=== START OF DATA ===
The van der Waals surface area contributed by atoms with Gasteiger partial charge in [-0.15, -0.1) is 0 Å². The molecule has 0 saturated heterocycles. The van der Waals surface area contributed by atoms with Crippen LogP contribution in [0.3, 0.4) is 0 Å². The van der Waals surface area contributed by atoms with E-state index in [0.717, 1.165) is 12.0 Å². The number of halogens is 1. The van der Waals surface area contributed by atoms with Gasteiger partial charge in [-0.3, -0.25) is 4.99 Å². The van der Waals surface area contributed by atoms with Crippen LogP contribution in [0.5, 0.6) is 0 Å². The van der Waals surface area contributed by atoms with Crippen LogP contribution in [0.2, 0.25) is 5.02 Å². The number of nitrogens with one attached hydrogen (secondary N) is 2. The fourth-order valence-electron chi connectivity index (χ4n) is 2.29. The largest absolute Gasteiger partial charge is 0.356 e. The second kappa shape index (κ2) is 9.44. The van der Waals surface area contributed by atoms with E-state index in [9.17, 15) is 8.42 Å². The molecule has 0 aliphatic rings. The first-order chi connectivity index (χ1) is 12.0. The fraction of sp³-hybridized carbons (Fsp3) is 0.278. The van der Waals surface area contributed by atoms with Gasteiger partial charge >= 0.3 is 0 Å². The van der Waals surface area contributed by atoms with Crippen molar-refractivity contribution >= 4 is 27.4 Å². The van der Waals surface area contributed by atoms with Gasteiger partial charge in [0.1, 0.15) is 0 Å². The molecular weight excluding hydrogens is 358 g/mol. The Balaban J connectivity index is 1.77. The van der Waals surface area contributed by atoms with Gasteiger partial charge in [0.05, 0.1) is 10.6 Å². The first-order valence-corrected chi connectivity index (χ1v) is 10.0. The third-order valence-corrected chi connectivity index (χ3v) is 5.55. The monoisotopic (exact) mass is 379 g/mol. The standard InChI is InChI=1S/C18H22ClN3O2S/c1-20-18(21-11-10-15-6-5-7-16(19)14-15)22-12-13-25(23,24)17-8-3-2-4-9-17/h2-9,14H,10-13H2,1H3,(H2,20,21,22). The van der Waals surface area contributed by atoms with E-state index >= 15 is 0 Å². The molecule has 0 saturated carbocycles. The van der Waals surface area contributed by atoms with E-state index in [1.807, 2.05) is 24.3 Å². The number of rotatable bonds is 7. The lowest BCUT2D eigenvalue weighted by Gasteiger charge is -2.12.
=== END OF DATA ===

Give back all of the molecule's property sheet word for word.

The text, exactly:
The van der Waals surface area contributed by atoms with Gasteiger partial charge in [-0.15, -0.1) is 0 Å². The molecule has 0 saturated heterocycles. The van der Waals surface area contributed by atoms with Crippen LogP contribution in [0.3, 0.4) is 0 Å². The van der Waals surface area contributed by atoms with E-state index in [0.717, 1.165) is 12.0 Å². The number of halogens is 1. The van der Waals surface area contributed by atoms with Gasteiger partial charge in [-0.3, -0.25) is 4.99 Å². The van der Waals surface area contributed by atoms with Crippen LogP contribution in [0.5, 0.6) is 0 Å². The van der Waals surface area contributed by atoms with Crippen LogP contribution in [0.2, 0.25) is 5.02 Å². The number of nitrogens with one attached hydrogen (secondary N) is 2. The fourth-order valence-electron chi connectivity index (χ4n) is 2.29. The largest absolute Gasteiger partial charge is 0.356 e. The second kappa shape index (κ2) is 9.44. The van der Waals surface area contributed by atoms with E-state index in [9.17, 15) is 8.42 Å². The molecule has 0 aliphatic rings. The first-order chi connectivity index (χ1) is 12.0. The fraction of sp³-hybridized carbons (Fsp3) is 0.278. The van der Waals surface area contributed by atoms with Gasteiger partial charge >= 0.3 is 0 Å². The van der Waals surface area contributed by atoms with Crippen molar-refractivity contribution >= 4 is 27.4 Å². The van der Waals surface area contributed by atoms with Gasteiger partial charge in [0.1, 0.15) is 0 Å². The molecular weight excluding hydrogens is 358 g/mol. The Balaban J connectivity index is 1.77. The van der Waals surface area contributed by atoms with Gasteiger partial charge in [0.05, 0.1) is 10.6 Å². The first-order valence-corrected chi connectivity index (χ1v) is 10.0. The third-order valence-corrected chi connectivity index (χ3v) is 5.55. The monoisotopic (exact) mass is 379 g/mol. The standard InChI is InChI=1S/C18H22ClN3O2S/c1-20-18(21-11-10-15-6-5-7-16(19)14-15)22-12-13-25(23,24)17-8-3-2-4-9-17/h2-9,14H,10-13H2,1H3,(H2,20,21,22). The van der Waals surface area contributed by atoms with E-state index >= 15 is 0 Å². The molecule has 0 saturated carbocycles. The van der Waals surface area contributed by atoms with E-state index in [1.807, 2.05) is 24.3 Å². The number of rotatable bonds is 7. The lowest BCUT2D eigenvalue weighted by Gasteiger charge is -2.12.